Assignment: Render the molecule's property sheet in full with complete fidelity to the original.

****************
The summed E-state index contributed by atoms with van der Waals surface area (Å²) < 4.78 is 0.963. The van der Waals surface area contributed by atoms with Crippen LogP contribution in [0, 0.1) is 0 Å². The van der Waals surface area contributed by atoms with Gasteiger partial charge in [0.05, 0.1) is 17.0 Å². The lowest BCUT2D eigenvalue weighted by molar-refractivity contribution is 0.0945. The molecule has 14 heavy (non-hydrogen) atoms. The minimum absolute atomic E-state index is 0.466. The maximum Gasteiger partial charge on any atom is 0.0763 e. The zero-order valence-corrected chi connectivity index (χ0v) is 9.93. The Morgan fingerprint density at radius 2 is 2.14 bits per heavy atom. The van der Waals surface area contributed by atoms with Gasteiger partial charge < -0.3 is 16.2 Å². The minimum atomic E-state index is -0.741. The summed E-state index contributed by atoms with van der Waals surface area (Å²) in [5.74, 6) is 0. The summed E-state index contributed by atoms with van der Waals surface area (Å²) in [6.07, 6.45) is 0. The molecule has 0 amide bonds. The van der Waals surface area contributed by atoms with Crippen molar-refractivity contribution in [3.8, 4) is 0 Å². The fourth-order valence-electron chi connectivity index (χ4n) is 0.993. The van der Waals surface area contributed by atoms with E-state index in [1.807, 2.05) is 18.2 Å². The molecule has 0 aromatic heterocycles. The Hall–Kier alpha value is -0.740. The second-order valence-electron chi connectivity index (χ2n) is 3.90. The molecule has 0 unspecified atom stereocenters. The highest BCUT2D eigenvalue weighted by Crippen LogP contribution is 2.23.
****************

The summed E-state index contributed by atoms with van der Waals surface area (Å²) < 4.78 is 0.963. The van der Waals surface area contributed by atoms with Crippen LogP contribution in [0, 0.1) is 0 Å². The van der Waals surface area contributed by atoms with Gasteiger partial charge in [0.05, 0.1) is 17.0 Å². The lowest BCUT2D eigenvalue weighted by molar-refractivity contribution is 0.0945. The molecule has 14 heavy (non-hydrogen) atoms. The minimum absolute atomic E-state index is 0.466. The maximum Gasteiger partial charge on any atom is 0.0763 e. The zero-order valence-corrected chi connectivity index (χ0v) is 9.93. The Morgan fingerprint density at radius 2 is 2.14 bits per heavy atom. The van der Waals surface area contributed by atoms with Gasteiger partial charge < -0.3 is 16.2 Å². The minimum atomic E-state index is -0.741. The summed E-state index contributed by atoms with van der Waals surface area (Å²) in [5.74, 6) is 0. The summed E-state index contributed by atoms with van der Waals surface area (Å²) in [6.07, 6.45) is 0. The molecule has 0 amide bonds. The van der Waals surface area contributed by atoms with Crippen molar-refractivity contribution in [3.8, 4) is 0 Å². The fourth-order valence-electron chi connectivity index (χ4n) is 0.993. The van der Waals surface area contributed by atoms with E-state index in [1.807, 2.05) is 18.2 Å². The molecule has 0 aromatic heterocycles. The Hall–Kier alpha value is -0.740. The second-order valence-electron chi connectivity index (χ2n) is 3.90. The molecule has 0 unspecified atom stereocenters. The highest BCUT2D eigenvalue weighted by Crippen LogP contribution is 2.23.